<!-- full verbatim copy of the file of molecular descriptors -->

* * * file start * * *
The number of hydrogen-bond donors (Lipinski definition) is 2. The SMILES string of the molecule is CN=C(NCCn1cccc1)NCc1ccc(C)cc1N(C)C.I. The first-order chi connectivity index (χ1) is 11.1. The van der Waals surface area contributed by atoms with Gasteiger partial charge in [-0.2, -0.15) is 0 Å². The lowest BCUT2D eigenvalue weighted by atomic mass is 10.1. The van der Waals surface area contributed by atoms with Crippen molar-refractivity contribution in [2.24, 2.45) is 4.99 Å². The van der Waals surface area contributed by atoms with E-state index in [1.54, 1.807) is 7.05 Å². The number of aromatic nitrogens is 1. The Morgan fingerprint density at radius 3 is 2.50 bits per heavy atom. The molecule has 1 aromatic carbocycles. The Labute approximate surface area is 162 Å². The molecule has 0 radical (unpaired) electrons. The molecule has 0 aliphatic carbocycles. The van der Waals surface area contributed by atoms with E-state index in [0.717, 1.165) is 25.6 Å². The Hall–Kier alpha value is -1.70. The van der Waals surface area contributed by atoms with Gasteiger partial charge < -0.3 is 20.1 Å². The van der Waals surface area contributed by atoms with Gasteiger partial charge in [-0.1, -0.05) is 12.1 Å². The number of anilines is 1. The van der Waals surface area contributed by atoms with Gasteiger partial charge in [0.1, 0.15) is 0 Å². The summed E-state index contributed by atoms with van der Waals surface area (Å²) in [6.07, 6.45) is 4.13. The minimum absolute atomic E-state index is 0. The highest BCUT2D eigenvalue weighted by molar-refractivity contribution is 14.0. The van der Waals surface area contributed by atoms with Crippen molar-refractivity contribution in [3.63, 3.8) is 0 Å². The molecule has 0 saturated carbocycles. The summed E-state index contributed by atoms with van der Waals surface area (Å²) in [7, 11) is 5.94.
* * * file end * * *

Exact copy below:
The number of hydrogen-bond donors (Lipinski definition) is 2. The SMILES string of the molecule is CN=C(NCCn1cccc1)NCc1ccc(C)cc1N(C)C.I. The first-order chi connectivity index (χ1) is 11.1. The van der Waals surface area contributed by atoms with Gasteiger partial charge in [-0.2, -0.15) is 0 Å². The lowest BCUT2D eigenvalue weighted by atomic mass is 10.1. The van der Waals surface area contributed by atoms with Crippen molar-refractivity contribution in [2.24, 2.45) is 4.99 Å². The van der Waals surface area contributed by atoms with E-state index in [1.54, 1.807) is 7.05 Å². The number of aromatic nitrogens is 1. The Morgan fingerprint density at radius 3 is 2.50 bits per heavy atom. The molecule has 1 aromatic carbocycles. The Labute approximate surface area is 162 Å². The molecule has 0 radical (unpaired) electrons. The molecule has 0 aliphatic carbocycles. The van der Waals surface area contributed by atoms with E-state index in [0.717, 1.165) is 25.6 Å². The Hall–Kier alpha value is -1.70. The van der Waals surface area contributed by atoms with Gasteiger partial charge < -0.3 is 20.1 Å². The van der Waals surface area contributed by atoms with Gasteiger partial charge in [-0.1, -0.05) is 12.1 Å². The number of anilines is 1. The van der Waals surface area contributed by atoms with Gasteiger partial charge in [0.1, 0.15) is 0 Å². The summed E-state index contributed by atoms with van der Waals surface area (Å²) in [6.07, 6.45) is 4.13. The minimum absolute atomic E-state index is 0. The highest BCUT2D eigenvalue weighted by molar-refractivity contribution is 14.0. The van der Waals surface area contributed by atoms with Crippen molar-refractivity contribution in [3.63, 3.8) is 0 Å². The molecule has 0 saturated carbocycles. The summed E-state index contributed by atoms with van der Waals surface area (Å²) in [7, 11) is 5.94.